This IRC section 7520 rate is 2.2 percent in July 2014, and its corresponding annuity factor for a five-year term is 4.6862. Thus, the annuity payment for each of the five years is $4.27 ($20 divided by 4.6862). Because the value of the annuity payment stream equals the trust principal plus interest, the value of the remainder interest (i.e., the prize money represented by the winning lottery ticket) is zero for gift tax purposes. There is no tax liability on a transfer of an asset worth millions of dollars.

Utilizing a GRAT

The use of a GRAT is not limited to the winner of a Powerball lottery ticket. Its deployment is appropriate in any situation where an individual wants to share the future appreciation of an asset with the next generation while limiting gift tax liability. For example, a grantor funds a GRAT with a $1 million stock portfolio that she anticipates will materially grow in value and under its terms receives an annuity for 10 years of $75,000. Using the IRC section 7520 rate of 2.2 percent, and a factor for a 10-year term of 8.8893, the grantor’s retained interest is worth $666,698 ($75,000 x 8.8893), with the remainder interest valued at $333,302.

Thus, the right to receive $75,000 each year for 10 years is worth $666,698. The right to receive the remainder at the end of the 10-year term, $333,302, is subject to gift tax upon creation of the trust. Assuming the assets in the GRAT generate a return rate greater than the IRC section 7520 rate, the remaining value of the original bequest will result in a gift that exceeds its initial value when placed in the trust. As an example, at a 4 percent growth rate, $579,786 can be transferred at a gift tax cost of only $333,302. If the portfolio assets perform as expected, the increased value will be passed on to beneficiaries without further gift tax implications.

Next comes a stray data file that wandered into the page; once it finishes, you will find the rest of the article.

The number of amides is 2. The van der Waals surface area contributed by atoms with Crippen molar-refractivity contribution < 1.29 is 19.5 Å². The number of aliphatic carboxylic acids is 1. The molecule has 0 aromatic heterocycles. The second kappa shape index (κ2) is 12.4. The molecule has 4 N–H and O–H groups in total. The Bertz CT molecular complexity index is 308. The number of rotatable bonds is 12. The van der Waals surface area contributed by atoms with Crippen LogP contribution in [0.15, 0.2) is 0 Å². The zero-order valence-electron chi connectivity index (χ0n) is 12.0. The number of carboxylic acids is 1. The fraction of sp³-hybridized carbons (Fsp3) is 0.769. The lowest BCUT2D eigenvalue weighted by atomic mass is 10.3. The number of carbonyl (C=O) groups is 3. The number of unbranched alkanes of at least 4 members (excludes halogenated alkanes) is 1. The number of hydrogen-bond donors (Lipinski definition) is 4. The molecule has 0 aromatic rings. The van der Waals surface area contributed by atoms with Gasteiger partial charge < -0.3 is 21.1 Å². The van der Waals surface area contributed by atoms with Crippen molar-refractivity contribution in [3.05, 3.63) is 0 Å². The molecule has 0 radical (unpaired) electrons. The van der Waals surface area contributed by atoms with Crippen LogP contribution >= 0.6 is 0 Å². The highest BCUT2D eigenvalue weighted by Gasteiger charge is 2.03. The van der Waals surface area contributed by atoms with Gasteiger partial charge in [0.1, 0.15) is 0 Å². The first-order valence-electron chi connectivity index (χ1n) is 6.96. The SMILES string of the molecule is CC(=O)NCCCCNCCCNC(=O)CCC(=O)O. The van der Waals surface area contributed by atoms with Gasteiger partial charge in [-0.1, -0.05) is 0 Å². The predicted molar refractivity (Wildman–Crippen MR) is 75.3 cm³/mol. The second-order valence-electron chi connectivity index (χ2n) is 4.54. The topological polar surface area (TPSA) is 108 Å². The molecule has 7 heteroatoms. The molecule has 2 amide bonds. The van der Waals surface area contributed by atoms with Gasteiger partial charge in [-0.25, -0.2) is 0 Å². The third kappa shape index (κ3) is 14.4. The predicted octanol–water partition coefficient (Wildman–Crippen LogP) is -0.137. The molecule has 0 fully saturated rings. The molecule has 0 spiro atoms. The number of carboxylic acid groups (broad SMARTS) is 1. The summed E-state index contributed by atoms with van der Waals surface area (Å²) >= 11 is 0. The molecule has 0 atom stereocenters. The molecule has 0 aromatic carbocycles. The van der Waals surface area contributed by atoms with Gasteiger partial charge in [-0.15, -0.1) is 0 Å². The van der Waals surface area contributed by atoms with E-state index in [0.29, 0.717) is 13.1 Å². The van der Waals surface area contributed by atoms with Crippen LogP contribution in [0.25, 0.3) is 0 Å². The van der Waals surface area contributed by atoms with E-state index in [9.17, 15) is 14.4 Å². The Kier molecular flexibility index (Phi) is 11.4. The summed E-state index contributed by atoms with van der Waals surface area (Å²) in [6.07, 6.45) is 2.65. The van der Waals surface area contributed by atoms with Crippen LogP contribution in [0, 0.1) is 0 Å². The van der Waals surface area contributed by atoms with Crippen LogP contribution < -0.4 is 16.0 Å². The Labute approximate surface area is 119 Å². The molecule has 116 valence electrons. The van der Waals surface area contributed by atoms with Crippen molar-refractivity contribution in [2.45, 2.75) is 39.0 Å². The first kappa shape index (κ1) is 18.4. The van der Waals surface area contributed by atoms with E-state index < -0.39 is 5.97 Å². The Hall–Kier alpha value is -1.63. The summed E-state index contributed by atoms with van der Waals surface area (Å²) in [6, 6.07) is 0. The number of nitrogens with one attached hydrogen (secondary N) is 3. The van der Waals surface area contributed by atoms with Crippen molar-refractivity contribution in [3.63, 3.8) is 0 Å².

An essential element for a successful GRAT is that the grantor must outlive the term of the GRAT. Advisors and attorneys have dealt with this issue by setting the GRAT for periods as short as two years. Congress, however, is weighing legislation that would require the term of a GRAT be a minimum of 10 years. Another factor for the GRAT to function as planned is for trust assets to earn a return higher than the current IRC section 7520 rate. Finally, regardless of the amount of the annuity actually received, the grantor is taxed on the trust income while the GRAT remains in existence.

A Beneficial Option

Preserving and transferring wealth creates a challenge for many individuals and families. Many of our clients want to share wealth with heirs, but doing so results in the loss of a substantial portion of the bequest due to gift or estate taxes. A grantor retained annuity trust is a means to transfer the full benefit of an intended bequest by maintaining its future appreciation potential.

Daniel G. Mazzola, CPA, CFADaniel G. Mazzola, CPA, CFA, is an investment advisory representative with American Portfolios Advisors Inc. He is a Chartered Financial Analyst, Certified Public Accountant and Certified Financial Planner. Mr. Mazzola is a member of the NYSSCPA Personal Financial Planning Committee. His website is

Views expressed in articles published in Tax Stringer are the authors' only and are not to be attributed to the publication, its editors, the NYSSCPA or FAE, or their directors, officers, or employees, unless expressly so stated. Articles contain information believed by the authors to be accurate, but the publisher, editors and authors are not engaged in redering legal, accounting or other professional services. If specific professional advice or assistance is required, the services of a competent professional should be sought.